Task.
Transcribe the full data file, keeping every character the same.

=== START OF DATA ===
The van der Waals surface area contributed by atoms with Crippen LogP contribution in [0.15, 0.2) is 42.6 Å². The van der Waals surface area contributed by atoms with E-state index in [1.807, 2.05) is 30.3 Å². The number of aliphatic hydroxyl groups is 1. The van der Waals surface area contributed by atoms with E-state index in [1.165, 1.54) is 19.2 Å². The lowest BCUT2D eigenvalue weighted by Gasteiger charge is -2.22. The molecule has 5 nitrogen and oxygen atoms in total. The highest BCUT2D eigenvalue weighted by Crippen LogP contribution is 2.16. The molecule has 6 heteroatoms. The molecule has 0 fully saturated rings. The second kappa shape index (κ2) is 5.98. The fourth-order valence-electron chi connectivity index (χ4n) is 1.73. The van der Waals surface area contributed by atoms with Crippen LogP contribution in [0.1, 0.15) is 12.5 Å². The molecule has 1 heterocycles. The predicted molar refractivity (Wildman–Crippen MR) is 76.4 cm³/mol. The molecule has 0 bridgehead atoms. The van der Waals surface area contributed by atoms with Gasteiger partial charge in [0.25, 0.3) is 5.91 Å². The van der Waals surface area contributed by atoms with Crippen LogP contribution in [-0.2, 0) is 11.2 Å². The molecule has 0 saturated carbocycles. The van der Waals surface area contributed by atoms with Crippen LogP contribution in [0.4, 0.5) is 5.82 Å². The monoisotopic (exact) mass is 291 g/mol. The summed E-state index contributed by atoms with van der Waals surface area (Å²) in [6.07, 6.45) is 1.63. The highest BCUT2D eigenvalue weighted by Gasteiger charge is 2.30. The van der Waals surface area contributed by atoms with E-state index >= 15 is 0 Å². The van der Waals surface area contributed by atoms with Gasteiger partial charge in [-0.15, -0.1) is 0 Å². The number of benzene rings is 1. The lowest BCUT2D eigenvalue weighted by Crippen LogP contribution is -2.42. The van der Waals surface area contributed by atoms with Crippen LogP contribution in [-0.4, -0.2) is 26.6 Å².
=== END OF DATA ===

The van der Waals surface area contributed by atoms with Crippen LogP contribution in [0.15, 0.2) is 42.6 Å². The van der Waals surface area contributed by atoms with E-state index in [1.807, 2.05) is 30.3 Å². The number of aliphatic hydroxyl groups is 1. The van der Waals surface area contributed by atoms with E-state index in [1.165, 1.54) is 19.2 Å². The lowest BCUT2D eigenvalue weighted by Gasteiger charge is -2.22. The molecule has 5 nitrogen and oxygen atoms in total. The highest BCUT2D eigenvalue weighted by Crippen LogP contribution is 2.16. The molecule has 6 heteroatoms. The molecule has 0 fully saturated rings. The second kappa shape index (κ2) is 5.98. The fourth-order valence-electron chi connectivity index (χ4n) is 1.73. The van der Waals surface area contributed by atoms with Crippen LogP contribution in [0.1, 0.15) is 12.5 Å². The molecule has 1 heterocycles. The predicted molar refractivity (Wildman–Crippen MR) is 76.4 cm³/mol. The molecule has 0 bridgehead atoms. The van der Waals surface area contributed by atoms with Gasteiger partial charge in [0.25, 0.3) is 5.91 Å². The van der Waals surface area contributed by atoms with Crippen LogP contribution in [-0.2, 0) is 11.2 Å². The molecule has 0 saturated carbocycles. The van der Waals surface area contributed by atoms with Crippen LogP contribution in [0.4, 0.5) is 5.82 Å². The monoisotopic (exact) mass is 291 g/mol. The summed E-state index contributed by atoms with van der Waals surface area (Å²) in [6.07, 6.45) is 1.63. The highest BCUT2D eigenvalue weighted by Gasteiger charge is 2.30. The van der Waals surface area contributed by atoms with E-state index >= 15 is 0 Å². The van der Waals surface area contributed by atoms with Gasteiger partial charge in [-0.15, -0.1) is 0 Å². The number of benzene rings is 1. The lowest BCUT2D eigenvalue weighted by Crippen LogP contribution is -2.42. The van der Waals surface area contributed by atoms with Crippen LogP contribution in [-0.4, -0.2) is 26.6 Å².